Right now, the Chicago Cubs are presenting their renovation plans for Wrigley Field to the Chicago Landmarks Commission, which must sign off on the plan before the Cubs can move forward with aspects of renovation that touch on landmarked structures. We learned last night that Alderman Tom Tunney does not expect to support the Cubs at today’s meeting because of a handful of items with which he still disagrees in the Cubs’ plan.
According to a Sun-Times report, it sounds like Tunney will get his way, at least temporarily. The Commission will today approve the Cubs’ proposed changes to the dugouts, the outfield walls, the new entrance on the western side of the ballpark, and the new Captain Morgan Club, per the Sun-Times report. The Commission will not, however, approve the Cubs’ 6000 square foot video board in left field, or the 1000 square foot advertising sign in right field. Decisions on those items will be deferred to the regularly-scheduled Commission meeting on July 11.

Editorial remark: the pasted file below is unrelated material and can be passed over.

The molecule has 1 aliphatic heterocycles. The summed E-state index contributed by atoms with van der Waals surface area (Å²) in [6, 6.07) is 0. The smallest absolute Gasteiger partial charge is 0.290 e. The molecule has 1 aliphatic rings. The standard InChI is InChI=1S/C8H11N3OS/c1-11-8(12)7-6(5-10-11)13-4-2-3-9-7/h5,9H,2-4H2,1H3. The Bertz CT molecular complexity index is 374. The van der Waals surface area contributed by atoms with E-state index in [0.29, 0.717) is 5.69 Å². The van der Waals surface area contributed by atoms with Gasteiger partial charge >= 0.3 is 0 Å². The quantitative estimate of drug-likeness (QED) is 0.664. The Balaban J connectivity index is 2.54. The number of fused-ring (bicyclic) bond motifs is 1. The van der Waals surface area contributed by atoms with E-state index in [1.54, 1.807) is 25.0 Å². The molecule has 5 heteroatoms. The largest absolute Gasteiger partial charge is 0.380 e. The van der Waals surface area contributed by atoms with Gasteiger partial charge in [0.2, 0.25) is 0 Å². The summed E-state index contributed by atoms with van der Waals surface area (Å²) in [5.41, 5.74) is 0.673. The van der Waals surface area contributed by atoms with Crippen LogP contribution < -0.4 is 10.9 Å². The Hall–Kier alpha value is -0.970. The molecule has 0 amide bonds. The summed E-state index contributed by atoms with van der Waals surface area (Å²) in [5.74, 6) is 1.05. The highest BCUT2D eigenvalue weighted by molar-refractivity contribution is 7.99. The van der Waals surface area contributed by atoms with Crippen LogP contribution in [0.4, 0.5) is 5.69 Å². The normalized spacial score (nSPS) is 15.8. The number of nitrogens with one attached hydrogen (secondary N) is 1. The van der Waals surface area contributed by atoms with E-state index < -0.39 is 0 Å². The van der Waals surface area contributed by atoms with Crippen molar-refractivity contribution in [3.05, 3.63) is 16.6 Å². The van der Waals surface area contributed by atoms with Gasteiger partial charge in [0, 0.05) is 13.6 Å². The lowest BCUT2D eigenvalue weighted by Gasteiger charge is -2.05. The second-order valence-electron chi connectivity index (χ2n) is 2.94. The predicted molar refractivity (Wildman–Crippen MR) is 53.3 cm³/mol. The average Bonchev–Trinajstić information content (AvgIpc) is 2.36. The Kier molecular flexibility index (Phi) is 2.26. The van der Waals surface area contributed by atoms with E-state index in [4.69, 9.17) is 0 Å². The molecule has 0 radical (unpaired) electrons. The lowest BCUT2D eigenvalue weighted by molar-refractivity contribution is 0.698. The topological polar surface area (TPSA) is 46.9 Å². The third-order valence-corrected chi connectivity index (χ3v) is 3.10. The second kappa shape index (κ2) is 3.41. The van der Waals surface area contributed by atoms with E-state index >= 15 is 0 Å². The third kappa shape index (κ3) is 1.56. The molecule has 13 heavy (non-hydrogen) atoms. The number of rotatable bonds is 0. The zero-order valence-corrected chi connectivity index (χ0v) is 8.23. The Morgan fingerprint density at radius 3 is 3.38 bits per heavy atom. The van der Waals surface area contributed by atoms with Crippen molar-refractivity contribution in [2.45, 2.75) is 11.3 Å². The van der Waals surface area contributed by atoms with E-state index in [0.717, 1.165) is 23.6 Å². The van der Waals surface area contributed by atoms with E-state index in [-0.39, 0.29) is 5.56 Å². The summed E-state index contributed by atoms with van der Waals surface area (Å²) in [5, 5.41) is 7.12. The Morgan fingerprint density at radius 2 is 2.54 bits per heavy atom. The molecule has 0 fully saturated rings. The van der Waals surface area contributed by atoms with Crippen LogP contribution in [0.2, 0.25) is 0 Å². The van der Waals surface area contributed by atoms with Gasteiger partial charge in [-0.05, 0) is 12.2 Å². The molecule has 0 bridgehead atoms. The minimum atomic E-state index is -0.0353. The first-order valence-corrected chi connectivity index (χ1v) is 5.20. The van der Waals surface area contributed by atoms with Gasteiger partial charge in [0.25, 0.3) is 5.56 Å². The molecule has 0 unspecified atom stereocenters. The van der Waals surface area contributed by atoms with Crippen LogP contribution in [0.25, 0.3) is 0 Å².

Tunney, per a letter he sent to the Cubs yesterday, would like to see the video board no larger than 3500 square feet, and the sign in right no larger than 600 square feet. The Sun-Times describes the fact that the signage will not be decided today as a two-week opportunity for Tunney to try and get the Cubs to come down on their signage demands (intimating that, at present, the Commission/City Council could be favoring the Cubs’ plan, though I don’t want to read too much into it).
For their part, and you can read more details in the Sun-Times report, it doesn’t sound like the Cubs have any intention of reducing their signage demand. Perhaps this is simply a negotiation tactic by Tunney, trying to get the Cubs to agree to reduce the signs by any amount, even if not the full amount that he actually wants.
I’ll be candid: when the Cubs announced that they wanted a 6000 square foot JumboTron and a 1000 square foot sign in right, my first assumption was that they were “over asking” so that they could get the four or five or whatever thousand square foot board they really wanted. So, if they have to come down slightly, I wouldn’t be surprised. That said, if the Cubs truly want a 6000 square foot board and a 1000 square foot sign, and the impact of those items on external people/businesses/whatever is negligible, then they should be permitted to do whatever they want. It’s their house.
We’ll find out more about the Commission meeting and the next steps later today, I’d expect.